According to Peter M. Grunwaldt, the Vice President of Hafnia Bunkers, there are three pivotal steps that could change the course of IMO 2020 regulation and make way for smooth implementation.
During late 2019, the maritime industry was gearing up to IMO 2020. The logistical complexity and financial repercussions were going to be huge. While living and working through this step change, Hafnia Bunkers found that preparation, flexibility and timing were all essential for a smooth, efficient transition into this new reality, writes Grunwaldt in an article published on their website.
The Challenges of IMO 2020
Limiting the sulphur content of bunkers to 0.50% m/m is believed to have a positive effect on increasing worldwide sustainability and has therefore become a regulatory demand within the maritime industry.
IMO 2020 also presented major logistical and financial challenges throughout the bunker industry.
Vice President of Hafnia Bunkers, Peter M. Grünwaldt points out the bunker market is always in constant flux.
“Whether it’s Coronavirus, bad weather in Gibraltar, or IMO 2020 regulations – it’s our job to be prepared to deliver on behalf of our members.”
Preparation is key
In order to prepare for the step change of IMO 2020 in the Maritime industry, Hafnia took the decision to establish its IMO 2020 Taskforce – consisting of the bunker department, technical personnel and people from the performance team. Its job was to prepare for the new regulations included changing procedures, cleaning and emptying vessels at the right time and buying new on-spec fuel from reliable suppliers.
Foresight and flexibility
Whereas container ships have schedules planned years in advance, the more complex bunker pattern for tramp vessels such as tankers depends on many factors: market movements, politics, weather conditions, regulations and basic supply and demand. All these factors have the ability constantly change any trading environment. In a shipping company like Hafnia This makes a bunker desk with a deep understanding of the market, and high degree of flexibility a necessity.
“We follow all markets and almost every port around the world daily.
That knowledge enables us to directly affect the bottom line for our members.”
Knowing when to act
Nobody knew when the effects of IMO 2020 were going to break, but around November 2019, Grünwaldt’s bunker team started to detect the effect on the market. To the Hafnia team there were almost no surprises except for the ferocity with which the situation hit them. Contracts were in place; the plan was laid out and executed with the help of the entire company both on and offshore. When the market went into a frenzy new routes started to be used with customers demanding bunkers from parts of the world where there was little or no bunker presence. Even in places where suppliers had been preparing, their efforts were sometimes not enough. Such was the sheer scale of the transition. Many ship owners were not prepared for what ensued and it would end up costing them dearly.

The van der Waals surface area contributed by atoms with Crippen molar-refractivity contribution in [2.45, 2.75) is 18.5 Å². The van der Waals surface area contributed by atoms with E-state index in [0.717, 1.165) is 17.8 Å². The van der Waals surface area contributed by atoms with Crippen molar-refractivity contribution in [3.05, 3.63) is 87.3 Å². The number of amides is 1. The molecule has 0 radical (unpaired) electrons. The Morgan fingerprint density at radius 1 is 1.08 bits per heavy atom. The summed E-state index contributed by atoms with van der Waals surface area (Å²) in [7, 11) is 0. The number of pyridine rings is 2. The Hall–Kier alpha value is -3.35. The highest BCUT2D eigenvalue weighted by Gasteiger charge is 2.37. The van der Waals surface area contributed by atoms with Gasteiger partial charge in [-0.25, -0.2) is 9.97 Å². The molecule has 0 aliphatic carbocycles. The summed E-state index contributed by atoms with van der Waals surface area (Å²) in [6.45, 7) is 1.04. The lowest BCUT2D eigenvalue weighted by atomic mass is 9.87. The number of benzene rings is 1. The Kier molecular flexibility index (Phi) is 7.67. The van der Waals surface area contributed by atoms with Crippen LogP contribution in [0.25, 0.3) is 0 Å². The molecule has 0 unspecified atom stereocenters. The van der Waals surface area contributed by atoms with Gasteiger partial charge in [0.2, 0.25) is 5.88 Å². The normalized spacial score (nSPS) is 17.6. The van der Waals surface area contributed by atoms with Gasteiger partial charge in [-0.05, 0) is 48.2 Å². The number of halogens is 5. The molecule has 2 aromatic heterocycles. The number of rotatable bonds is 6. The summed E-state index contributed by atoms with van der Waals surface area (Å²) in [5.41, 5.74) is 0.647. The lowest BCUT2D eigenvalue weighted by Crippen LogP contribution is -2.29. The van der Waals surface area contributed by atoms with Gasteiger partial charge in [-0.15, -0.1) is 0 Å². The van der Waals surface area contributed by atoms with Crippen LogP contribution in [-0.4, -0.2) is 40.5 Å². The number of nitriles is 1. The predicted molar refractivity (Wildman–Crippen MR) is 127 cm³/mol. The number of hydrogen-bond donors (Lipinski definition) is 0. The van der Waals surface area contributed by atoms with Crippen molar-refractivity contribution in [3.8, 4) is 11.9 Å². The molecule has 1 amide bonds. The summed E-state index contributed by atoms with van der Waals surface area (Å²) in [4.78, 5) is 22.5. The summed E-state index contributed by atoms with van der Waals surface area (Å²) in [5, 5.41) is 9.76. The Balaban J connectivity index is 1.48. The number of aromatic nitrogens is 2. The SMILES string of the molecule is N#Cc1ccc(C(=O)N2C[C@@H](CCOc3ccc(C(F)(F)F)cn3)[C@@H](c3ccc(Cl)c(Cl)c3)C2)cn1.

“2020 was a monumental shift in bunker history and we’re proud of the way we prepared for and handled it.
The feedback internally and externally has been overwhelmingly positive, which we are extremely happy about.”
Working towards the solution
Grünwaldt and his team are dealing in over 200 different ports globally for the benefit of their partners. As part of their IMO 2020 analysis, the scrubber agenda is an issue they take very seriously. In 2018 Hafnia took the decision not to retrofit vessels with scrubbers due to their belief that HSFO would not be readily available in the ports their vessel call at. Secondly the environmental benefits of scrubbers were not apparent to the team, “we were not convinced on the environmental impact of discharging scrubber wash water back into the sea.” says Grunwaldt. The reservations regarding HSFO availability are as of this moment warranted and the price gap between HSFO and IMO 2020 fuels currently continues to narrow making retrofitting vessels with scrubbers less attractive. Furthermore, while the jury is out on the environmental impact of scrubbers, more and more ports have banned vessels with scrubbers entering certain areas. Forethought regarding this issue has proved invaluable.
For Hafnia Bunkers, the current business model is viewed as the most beneficial by its members. Forming alliances and pooling ship owners creates greater bargaining power, increased market transparency, and even streamlines business for suppliers too.
“We want to grow and build the bunker desk in Copenhagen, Singapore and Houston to help other ship owners out there working with the new reality of IMO 2020, and to prepare for future challenges that undoubtedly lie ahead.”
When navigating the market through issues such as sustainability, the world economy and the current coronavirus crisis, the only way to stay ahead is meticulous preparation, constant flexibility and a willingness to act when the right time comes.
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